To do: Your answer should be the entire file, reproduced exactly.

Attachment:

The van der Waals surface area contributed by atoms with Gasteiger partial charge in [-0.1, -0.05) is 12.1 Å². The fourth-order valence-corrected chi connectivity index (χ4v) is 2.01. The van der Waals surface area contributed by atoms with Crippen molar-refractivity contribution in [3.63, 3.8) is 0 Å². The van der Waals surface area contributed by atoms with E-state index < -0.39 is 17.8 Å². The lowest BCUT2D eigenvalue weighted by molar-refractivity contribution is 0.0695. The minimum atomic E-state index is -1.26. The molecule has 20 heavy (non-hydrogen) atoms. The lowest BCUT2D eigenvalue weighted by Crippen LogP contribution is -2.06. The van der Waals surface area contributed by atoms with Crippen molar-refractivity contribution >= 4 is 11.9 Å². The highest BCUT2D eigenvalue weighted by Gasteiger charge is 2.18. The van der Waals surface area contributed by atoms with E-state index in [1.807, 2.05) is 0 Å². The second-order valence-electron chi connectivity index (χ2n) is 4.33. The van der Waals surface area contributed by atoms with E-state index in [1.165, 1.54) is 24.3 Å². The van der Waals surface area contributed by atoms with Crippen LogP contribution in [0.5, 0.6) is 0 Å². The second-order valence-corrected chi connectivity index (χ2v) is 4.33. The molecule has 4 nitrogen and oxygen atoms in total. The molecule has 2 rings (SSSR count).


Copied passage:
The van der Waals surface area contributed by atoms with Gasteiger partial charge in [-0.1, -0.05) is 12.1 Å². The fourth-order valence-corrected chi connectivity index (χ4v) is 2.01. The van der Waals surface area contributed by atoms with Crippen molar-refractivity contribution in [3.63, 3.8) is 0 Å². The van der Waals surface area contributed by atoms with E-state index < -0.39 is 17.8 Å². The lowest BCUT2D eigenvalue weighted by molar-refractivity contribution is 0.0695. The minimum atomic E-state index is -1.26. The molecule has 20 heavy (non-hydrogen) atoms. The lowest BCUT2D eigenvalue weighted by Crippen LogP contribution is -2.06. The van der Waals surface area contributed by atoms with Crippen molar-refractivity contribution >= 4 is 11.9 Å². The highest BCUT2D eigenvalue weighted by Gasteiger charge is 2.18. The van der Waals surface area contributed by atoms with E-state index in [1.807, 2.05) is 0 Å². The second-order valence-electron chi connectivity index (χ2n) is 4.33. The van der Waals surface area contributed by atoms with E-state index in [1.165, 1.54) is 24.3 Å². The van der Waals surface area contributed by atoms with Crippen LogP contribution in [0.5, 0.6) is 0 Å². The second-order valence-corrected chi connectivity index (χ2v) is 4.33. The molecule has 4 nitrogen and oxygen atoms in total. The molecule has 2 rings (SSSR count).